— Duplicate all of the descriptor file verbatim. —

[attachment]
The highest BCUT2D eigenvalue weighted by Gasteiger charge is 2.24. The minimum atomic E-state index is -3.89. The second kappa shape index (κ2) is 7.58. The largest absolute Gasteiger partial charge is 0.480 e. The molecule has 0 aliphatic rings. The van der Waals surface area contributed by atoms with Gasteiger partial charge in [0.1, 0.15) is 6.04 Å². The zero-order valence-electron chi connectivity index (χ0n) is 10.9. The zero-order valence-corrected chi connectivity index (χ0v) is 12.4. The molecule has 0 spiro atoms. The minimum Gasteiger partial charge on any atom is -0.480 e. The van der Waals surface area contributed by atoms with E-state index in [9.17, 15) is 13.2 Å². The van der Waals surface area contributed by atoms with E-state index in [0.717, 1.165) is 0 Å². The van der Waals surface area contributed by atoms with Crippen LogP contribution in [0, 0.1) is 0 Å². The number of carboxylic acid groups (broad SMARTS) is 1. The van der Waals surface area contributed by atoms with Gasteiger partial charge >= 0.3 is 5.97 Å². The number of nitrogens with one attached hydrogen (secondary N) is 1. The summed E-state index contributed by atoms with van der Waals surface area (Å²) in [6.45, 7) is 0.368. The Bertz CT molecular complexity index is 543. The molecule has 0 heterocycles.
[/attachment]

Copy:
The highest BCUT2D eigenvalue weighted by Gasteiger charge is 2.24. The minimum atomic E-state index is -3.89. The second kappa shape index (κ2) is 7.58. The largest absolute Gasteiger partial charge is 0.480 e. The molecule has 0 aliphatic rings. The van der Waals surface area contributed by atoms with Gasteiger partial charge in [0.1, 0.15) is 6.04 Å². The zero-order valence-electron chi connectivity index (χ0n) is 10.9. The zero-order valence-corrected chi connectivity index (χ0v) is 12.4. The molecule has 0 spiro atoms. The minimum Gasteiger partial charge on any atom is -0.480 e. The van der Waals surface area contributed by atoms with E-state index in [9.17, 15) is 13.2 Å². The van der Waals surface area contributed by atoms with E-state index in [0.717, 1.165) is 0 Å². The van der Waals surface area contributed by atoms with Crippen LogP contribution in [0, 0.1) is 0 Å². The number of carboxylic acid groups (broad SMARTS) is 1. The van der Waals surface area contributed by atoms with Gasteiger partial charge >= 0.3 is 5.97 Å². The number of nitrogens with one attached hydrogen (secondary N) is 1. The summed E-state index contributed by atoms with van der Waals surface area (Å²) in [6.45, 7) is 0.368. The Bertz CT molecular complexity index is 543. The molecule has 0 heterocycles.